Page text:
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What Health Conditions Do Klebsiella Bacteria Cause?

By: Kathryn Senior PhD - Updated: 28 Jan 2016 | comments*Discuss
 
Klebsiella Bacteria Infection Antibiotic

Strains of Klebsiella bacteria are part of the body’s normal bacterial flora. This means that most of us carry Klebsiella but it does not infect our tissues and we do not have symptoms or illness caused by the presence of the bacterium. It becomes a problem in people whose immune system is not working properly, and it tends to cause infection in elderly people and in those with chronic health problems. Around two-thirds of people worldwide who are ill because of Klebsiella bacteria are alcoholics.

What is Klebsiella?

Klebsiella bacteria are enterobacteria; they normally colonise the intestine, particularly the lower bowel. They have been known since the 1800s, and are named after the scientist who discovered them, the German microbiologist Edwin Klebs.

Modern typing methods and DNA analysis have shown that there are seven distinct species of Klebsiella. Klebsiella pneumoniae is responsible for the majority of human illness due to infection with this type of bacteria. As its name suggests, it causes pneumonia and lung infections.

Types of Illness Caused by Klebsiella

Elderly people, particularly if they are alcoholic, have had diabetes for several years or who have another underlying lung disease, are prone to developing a Klebsiella lung infection. The bacteria invades lung tissue, causing widespread damage. The lungs are very delicate and never heal properly; instead of healthy tissue reforming, fibrosis or scar tissue develops. This makes it difficult to breathe and leads to the production of a thick, blood stained sputum.

Klebsiella is an emerging problem in hospitals worldwide because of the general overuse of antibiotics. Antibiotic resistant strains have appeared and hospital patients who are elderly or very weak and are susceptible to infection. In addition to pneumonia, Klebsiella also causes infection in the urinary system of patients who need catheters in place, it can infect wounds after surgery and the bacteria can start to spread round the body in the blood.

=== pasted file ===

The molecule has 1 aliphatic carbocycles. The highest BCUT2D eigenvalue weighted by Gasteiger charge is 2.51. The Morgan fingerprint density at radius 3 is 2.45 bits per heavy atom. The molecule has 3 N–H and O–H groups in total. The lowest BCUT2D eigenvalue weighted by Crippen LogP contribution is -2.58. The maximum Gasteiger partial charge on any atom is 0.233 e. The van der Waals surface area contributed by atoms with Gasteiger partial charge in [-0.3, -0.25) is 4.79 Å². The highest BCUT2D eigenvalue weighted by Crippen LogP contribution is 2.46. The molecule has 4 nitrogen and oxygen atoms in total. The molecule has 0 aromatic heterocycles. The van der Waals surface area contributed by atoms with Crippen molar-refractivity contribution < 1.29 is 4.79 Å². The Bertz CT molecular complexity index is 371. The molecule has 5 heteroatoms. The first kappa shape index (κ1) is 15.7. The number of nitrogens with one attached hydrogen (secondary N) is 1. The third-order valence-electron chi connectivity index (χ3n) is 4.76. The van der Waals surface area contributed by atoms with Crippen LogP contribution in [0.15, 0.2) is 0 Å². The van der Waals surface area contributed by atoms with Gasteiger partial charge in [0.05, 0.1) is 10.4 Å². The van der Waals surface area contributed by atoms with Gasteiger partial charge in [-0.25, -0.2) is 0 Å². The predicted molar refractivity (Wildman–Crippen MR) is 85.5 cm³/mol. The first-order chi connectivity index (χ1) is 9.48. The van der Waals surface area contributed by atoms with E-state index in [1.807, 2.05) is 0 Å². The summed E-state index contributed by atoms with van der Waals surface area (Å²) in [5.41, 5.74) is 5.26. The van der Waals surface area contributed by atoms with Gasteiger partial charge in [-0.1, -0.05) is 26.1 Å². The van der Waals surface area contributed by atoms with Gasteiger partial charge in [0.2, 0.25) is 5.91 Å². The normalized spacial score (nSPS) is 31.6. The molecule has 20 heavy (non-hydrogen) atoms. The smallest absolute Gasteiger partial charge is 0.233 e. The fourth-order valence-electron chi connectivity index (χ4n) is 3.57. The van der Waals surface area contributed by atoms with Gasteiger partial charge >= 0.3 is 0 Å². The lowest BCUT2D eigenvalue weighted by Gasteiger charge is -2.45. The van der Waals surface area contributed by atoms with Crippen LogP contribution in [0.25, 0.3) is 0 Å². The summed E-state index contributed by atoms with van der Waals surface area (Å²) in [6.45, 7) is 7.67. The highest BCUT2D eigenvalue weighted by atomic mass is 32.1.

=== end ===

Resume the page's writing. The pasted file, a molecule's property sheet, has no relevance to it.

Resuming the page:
Once a blood infection, also known as bacteraemia, is established, the death rate is very high, approaching 50%. It is thought that alcoholics who develop a Klebsiella bacteraemia are lucky to survive at all.

The Most Virulent Strains

The most dangerous strain of Klebsiella is type K55, which is resistant to several antibiotics and spreads very easily from patient to patient in a hospital environment. It is a particular problem in intensive care units, where all patients are seriously ill. K55 bacteria have a very thick and sticky capsule and this makes them resistant to the body’s immunity too, so the infections that it causes are always serious.

Klebsiella Around the World

Klebsiella is a problem in Europe and the USA, and affects between 15% and 40% of elderly people in Japan and Malaysia. This means that Klebsiella is more prevalent that the much better-known bacterium Haemophilus influenzae. It causes regular epidemic outbreaks in hospitals, and one strain of Klebsiella is one of the four most common bacteria to infect babies in neonatal baby units around the world.

This is not a bacteria that only affects the western, developed world, however. It also causes health problems in Africa, South America, south east Asia and Eastern European countries.

Symptoms of Klebsiella Infection

Klebsiella infections of the urinary tract, or of wounds after an operation, are quite difficult to distinguish from other infections as they cause the same symptoms as other bacteria. Treatment with different antibiotics is started and samples are taken to type the bacteria to find out what organisms are present and then the infection is treated on the basis of the results.

Klebsiella pneumonia symptoms are quite distinct; it becomes very severe very quickly and puts the person affected at the stage of critical illness without much warning. People start to feel ill with flu-like symptoms, chills and fever, and then experience chest pains, coughing and produce a characteristic sputum that looks deep red, often called ‘currant jelly sputum’.

The bacteria can grow in the lining of the airways, causing bronchitis rather than pneumonia. This is less serious but the symptoms are again similar to those caused by other bacteria.

Elderly people can become infected by the strain Klebsiella ozena, which causes infection of the nasal passages. This causes congestion and breathing difficulties and leads to the perception of a constant ‘bad smell’ in the person affected.

Treatment of Klebsiella Infections

Once infection has been recognised it is important to start antibiotic treatment as soon as possible using antibiotics that are active against the strain of bacteria present. This involves typing and testing samples and switching between antibiotics until a response is obtained. Third generation antibiotics are often more effective. For pneumonia, it is also vital to give the patient a high level of supportive care to help them breathe and to take over their other organ functions if necessary.

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